As NEL is a system with a high level of complexity, the project demands a need to adopt a system approach throughout the design, construction, testing and commissioning phases of all the electrical and mechanical systems. The paper will discuss briefly on the approach taken that led to the successful implementation of the project. The NEL system was opened for revenue service since 20Ih June 2003 and has been consistently achieving a system availability of 99.90%.

Size 1023.16 KB
pdf.png 2005 - March - Jehan - 150 Years of Passenger Car Development

David Jehan BE (Hons), MBT, MIEAust., CPEng.

Business Development Manager
Passenger Services, Southern Region
EDI Rail

Passenger car design in Australia has evolved from the small wooden four wheel 'dog boxes' of the past to the air conditioned stainless steel trains we now see in various parts of the country.

This paper briefly covers the innovation of Australian passenger car'design as it has progressed over time. Australia has had a very unique network of state based rail systems that have developed differently over the years due to various factors including climate, terrain, rail gauge, loading gauge and politics.

The last decade have seen a great uniformity develop in the freight sector of the rail system, which has been primarily driven by the private sector. However, the development of the passenger sector, particularly suburban passenger vehicles, continues to be unique to the state in which it operates.

Size 1.82 MB
pdf.png 2005 - March - Hickey - Battling Nature

Mike Hickey B.E.(Hons) Civil

Grad Dip in P.M. and I.R.F.I.E. Aust

Transport Infrastructure Development Corporation

This paper is a discussion about the disruption to railways, particularly in the northem hemisphere, that falling leaves can cause and the various methods and research (in some cases top secret research) that has occurred in recent times to counteract the negative effects of these falling leaves.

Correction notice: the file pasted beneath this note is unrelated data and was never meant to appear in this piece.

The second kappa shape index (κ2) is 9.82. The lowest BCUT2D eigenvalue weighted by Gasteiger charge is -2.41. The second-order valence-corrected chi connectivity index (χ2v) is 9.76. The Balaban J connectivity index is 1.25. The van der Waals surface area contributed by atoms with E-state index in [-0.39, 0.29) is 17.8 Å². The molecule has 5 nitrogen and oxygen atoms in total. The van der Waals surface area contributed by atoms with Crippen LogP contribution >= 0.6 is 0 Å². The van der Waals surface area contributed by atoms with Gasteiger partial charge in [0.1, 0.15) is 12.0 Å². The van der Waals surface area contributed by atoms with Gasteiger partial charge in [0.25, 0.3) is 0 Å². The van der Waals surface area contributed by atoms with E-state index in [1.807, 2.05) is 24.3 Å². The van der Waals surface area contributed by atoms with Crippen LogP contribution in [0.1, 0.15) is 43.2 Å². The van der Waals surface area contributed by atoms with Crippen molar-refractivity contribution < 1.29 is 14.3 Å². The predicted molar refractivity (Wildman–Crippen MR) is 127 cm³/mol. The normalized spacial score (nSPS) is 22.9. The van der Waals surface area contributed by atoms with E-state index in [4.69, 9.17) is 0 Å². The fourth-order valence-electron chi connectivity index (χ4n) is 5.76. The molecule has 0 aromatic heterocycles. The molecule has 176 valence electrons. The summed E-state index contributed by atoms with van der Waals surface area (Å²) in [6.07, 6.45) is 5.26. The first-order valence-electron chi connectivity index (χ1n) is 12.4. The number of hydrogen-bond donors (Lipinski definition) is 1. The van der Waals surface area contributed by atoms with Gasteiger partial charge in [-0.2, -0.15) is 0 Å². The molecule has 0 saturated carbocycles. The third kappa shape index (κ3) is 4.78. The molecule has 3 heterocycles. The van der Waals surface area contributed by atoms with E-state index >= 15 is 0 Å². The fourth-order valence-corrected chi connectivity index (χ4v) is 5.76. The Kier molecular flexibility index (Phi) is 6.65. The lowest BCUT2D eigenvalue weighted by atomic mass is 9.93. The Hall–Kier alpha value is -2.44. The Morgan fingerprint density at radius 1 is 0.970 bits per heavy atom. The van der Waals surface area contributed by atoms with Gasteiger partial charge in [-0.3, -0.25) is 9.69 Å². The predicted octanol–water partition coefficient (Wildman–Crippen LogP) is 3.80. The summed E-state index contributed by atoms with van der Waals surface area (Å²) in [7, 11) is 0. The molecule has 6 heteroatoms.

Some of the major problems encountered include: trains slipping on grade, or even zero grade, particularly when starting from stations or signals; longer braking required and station overruns as a result of the longer braking hence lower speeds; loss of trains "on train location" systems and signalling systems; trains proceeding past red signals; wheel bums on rails due to loss of traction and damage to trains due to wheel slippage.

Size 963.51 KB
pdf.png 2005 - March - Dalton - Redeveloping the Sydney Network

David Dalton BE (Civil), MBA

Transport lnfrastructure Development Corporation

The Transport lnfrastructure Development Corporation will deliver projects which will significantly redevelop the Sydney rail network over the next five years, with the opening of the Epping to Chatswood Rail Line, implementation of the Rail Clearways Program and the opening of new transport interchanges at Parramatta and Chatswood. The majority of the work required to realise these projects will be undertaken by the private sector.

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pdf.png 2005 - March - Corrie - Presidential Address


First Presented at the IEE, Savoy Place, London

Look ahead some 25 years: what do you think railways will be like? Recently, many railways have been carrying their largest amount of traffic ever, yet they still have a falling market share, and this shows that society still requires transport to support its economic activities. Much transport depends on oil, a diminishing resource. Rail transport can provide fuel efficiency on trunk routes and electrified railways are less dependent on oil fuel. It is my opinion that railways have much to offer to society in the coming decades. The degree to which railways will achieve such support of society's economic activity depends on two things: an ability to attract investment and an ability to deliver a valued service. For both of these to be achieved railways must improve, both their performance and their image. This improvement depends greatly on control and communication.